Wednesday, October 24, 2018

Speaking of Science: Itsy-bitsy space cameras

Speaking of Science
Talk nerdy to us

One of NASA's twin MarCO spacecraft captured this image of Mars, the first time a CubeSat — a kind of low-cost, briefcase-size spacecraft — has taken a photograph from beyond Earth. (NASA/JPL-Caltech)

Never before has such an itsy-bitsy satellite traveled so far from its home planet. And never before have scientists seen space through its wide-angle camera eyes.

This image of Mars was captured Oct. 3 by MarCO-B, one of the twin tiny spacecraft sent to the Red Planet alongside NASA's InSight mission. It is a "CubeSat" — a miniature satellite made at low cost from off-the-shelf materials in an effort to democratize space research.

MarCO-B (which engineers nicknamed WALL-E, for the Pixar character) and its twin MarCO-A (called EVE) are no bigger than briefcases and weigh less than 40 pounds. If all goes according to plan, the tiny satellites should arrive in orbit to photograph the InSight lander as it makes its descent to the Martian surface Nov. 26.

The interchangeable boxes that constitute each satellite were reportedly inspired by the four-inch plastic cubes used to display Beanie Babies. Usually, CubeSats are launched into low Earth orbit by student researchers, commercial groups and nations with small space programs. They've been equipped with technology from every conceivable discipline for a wide range of scientific research: cameras for environmental sensing, particle detectors for space weather protection, packets of microbes to help researchers understand how life might survive far from Earth.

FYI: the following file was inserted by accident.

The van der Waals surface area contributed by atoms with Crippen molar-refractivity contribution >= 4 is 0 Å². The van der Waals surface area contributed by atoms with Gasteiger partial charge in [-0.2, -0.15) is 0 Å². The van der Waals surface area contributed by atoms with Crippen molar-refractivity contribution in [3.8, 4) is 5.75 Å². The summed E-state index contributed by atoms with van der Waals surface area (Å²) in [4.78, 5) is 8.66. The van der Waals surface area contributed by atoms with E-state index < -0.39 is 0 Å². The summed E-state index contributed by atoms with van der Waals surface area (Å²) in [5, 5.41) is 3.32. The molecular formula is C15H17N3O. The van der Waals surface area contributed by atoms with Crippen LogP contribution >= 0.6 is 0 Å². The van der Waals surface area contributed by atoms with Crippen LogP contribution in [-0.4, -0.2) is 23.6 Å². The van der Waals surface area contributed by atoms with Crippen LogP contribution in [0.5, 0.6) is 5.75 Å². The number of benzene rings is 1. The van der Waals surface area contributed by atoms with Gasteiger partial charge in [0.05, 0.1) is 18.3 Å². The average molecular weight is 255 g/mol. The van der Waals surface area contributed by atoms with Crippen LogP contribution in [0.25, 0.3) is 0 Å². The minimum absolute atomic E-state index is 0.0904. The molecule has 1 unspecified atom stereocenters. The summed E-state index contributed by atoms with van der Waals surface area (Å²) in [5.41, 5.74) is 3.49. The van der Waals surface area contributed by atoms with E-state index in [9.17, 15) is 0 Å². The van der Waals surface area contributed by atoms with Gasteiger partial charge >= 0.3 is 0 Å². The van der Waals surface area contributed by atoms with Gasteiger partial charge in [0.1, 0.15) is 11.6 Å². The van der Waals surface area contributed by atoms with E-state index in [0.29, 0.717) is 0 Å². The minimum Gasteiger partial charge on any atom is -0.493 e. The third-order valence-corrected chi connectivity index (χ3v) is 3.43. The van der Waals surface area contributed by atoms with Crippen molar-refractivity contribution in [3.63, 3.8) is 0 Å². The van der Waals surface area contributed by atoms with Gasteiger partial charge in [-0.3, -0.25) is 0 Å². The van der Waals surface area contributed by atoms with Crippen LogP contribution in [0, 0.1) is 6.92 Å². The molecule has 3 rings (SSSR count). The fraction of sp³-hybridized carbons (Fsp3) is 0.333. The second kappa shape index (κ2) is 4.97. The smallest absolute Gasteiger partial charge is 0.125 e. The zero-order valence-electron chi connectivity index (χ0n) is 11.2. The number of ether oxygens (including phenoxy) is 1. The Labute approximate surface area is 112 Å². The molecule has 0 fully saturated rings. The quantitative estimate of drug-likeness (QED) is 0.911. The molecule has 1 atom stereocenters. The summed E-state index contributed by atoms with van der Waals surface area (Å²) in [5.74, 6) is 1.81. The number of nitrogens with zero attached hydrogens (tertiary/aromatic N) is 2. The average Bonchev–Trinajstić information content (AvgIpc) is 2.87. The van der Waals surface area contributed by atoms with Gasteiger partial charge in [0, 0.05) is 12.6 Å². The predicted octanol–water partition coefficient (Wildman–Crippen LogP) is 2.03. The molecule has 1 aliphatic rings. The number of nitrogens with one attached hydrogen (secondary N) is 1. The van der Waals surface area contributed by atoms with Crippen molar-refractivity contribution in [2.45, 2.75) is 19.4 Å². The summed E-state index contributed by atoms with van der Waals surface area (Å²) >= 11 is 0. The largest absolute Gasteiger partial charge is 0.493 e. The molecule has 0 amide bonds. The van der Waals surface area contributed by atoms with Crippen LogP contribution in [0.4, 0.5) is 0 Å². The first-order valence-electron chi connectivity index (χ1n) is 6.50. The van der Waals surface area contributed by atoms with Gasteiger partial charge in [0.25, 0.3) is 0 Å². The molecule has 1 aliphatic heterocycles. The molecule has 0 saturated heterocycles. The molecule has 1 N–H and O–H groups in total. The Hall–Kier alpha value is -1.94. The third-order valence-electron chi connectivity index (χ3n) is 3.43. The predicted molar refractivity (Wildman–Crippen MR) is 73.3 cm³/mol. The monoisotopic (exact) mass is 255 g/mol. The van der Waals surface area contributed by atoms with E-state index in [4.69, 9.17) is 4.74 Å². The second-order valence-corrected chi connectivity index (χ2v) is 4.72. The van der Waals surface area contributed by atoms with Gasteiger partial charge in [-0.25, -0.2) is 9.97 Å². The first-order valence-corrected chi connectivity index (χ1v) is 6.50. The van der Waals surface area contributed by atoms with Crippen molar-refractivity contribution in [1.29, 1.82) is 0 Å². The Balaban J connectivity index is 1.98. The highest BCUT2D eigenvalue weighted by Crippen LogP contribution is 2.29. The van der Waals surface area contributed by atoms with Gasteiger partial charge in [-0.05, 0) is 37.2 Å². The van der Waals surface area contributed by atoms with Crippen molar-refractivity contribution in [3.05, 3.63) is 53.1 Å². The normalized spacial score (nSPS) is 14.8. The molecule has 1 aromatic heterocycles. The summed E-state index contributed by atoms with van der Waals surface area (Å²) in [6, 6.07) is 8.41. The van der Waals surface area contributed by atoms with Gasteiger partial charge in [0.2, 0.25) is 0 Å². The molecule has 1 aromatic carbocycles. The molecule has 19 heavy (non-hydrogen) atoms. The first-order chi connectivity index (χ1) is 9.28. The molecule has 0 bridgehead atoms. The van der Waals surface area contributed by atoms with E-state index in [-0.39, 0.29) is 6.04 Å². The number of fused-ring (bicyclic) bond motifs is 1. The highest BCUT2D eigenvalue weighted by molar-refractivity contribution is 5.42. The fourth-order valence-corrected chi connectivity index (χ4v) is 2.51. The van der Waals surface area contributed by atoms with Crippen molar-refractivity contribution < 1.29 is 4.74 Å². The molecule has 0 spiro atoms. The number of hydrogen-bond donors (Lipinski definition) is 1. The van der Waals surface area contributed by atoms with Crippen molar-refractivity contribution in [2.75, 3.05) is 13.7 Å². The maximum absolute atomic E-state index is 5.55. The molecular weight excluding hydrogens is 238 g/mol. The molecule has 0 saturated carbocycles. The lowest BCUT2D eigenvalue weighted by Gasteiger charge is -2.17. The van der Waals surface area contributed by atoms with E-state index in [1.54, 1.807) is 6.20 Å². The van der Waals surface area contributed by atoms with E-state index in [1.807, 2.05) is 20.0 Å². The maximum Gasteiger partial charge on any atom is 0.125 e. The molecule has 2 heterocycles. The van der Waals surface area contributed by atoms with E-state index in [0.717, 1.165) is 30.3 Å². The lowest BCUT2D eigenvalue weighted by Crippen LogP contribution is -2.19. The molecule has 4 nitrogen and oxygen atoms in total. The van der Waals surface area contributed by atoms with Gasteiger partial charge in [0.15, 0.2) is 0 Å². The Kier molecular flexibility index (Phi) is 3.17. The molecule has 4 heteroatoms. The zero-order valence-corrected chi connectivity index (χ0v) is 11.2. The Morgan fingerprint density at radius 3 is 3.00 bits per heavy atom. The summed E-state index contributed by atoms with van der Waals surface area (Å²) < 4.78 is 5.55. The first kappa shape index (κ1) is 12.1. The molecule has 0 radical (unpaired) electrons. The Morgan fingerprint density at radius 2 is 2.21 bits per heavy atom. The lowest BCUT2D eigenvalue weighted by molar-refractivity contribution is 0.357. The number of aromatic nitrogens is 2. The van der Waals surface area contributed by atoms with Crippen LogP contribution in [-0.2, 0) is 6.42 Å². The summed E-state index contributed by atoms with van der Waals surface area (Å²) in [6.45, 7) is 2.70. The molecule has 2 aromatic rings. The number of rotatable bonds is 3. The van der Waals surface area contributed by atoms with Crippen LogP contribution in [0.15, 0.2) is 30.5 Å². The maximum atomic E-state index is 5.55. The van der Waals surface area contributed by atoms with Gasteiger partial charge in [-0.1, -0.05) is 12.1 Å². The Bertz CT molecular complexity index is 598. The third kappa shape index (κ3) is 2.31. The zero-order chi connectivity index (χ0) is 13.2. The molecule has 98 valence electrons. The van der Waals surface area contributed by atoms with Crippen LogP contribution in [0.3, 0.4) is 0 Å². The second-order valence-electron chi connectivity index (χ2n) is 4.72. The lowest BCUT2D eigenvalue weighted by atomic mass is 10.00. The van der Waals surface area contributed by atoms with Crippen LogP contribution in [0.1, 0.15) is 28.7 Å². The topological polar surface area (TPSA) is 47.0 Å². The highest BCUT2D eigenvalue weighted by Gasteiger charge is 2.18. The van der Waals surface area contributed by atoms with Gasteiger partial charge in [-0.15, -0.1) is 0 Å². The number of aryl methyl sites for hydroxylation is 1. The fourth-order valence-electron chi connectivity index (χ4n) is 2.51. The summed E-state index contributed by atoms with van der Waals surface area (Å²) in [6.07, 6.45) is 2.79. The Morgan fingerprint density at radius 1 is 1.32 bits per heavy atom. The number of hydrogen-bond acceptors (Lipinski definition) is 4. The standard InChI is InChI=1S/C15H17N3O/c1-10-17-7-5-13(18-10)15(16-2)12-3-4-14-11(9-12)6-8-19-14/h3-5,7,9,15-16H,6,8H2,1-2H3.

This spring, MarCOs A and B became the first CubeSats to leave their home planet, rocketing through the void of space at a pace of roughly 1 million miles a day.

Earlier this month, the Mars Cube One team, which operates the satellites, programmed MarCO-B to rotate in space and take several test images of its distant, dusty target. Captured from 8 million miles away, Mars is just a pale red dot, but mission manager Cody Colley said in a statement that "finally seeing the planet is definitely a big win for the team."

— Sarah Kaplan

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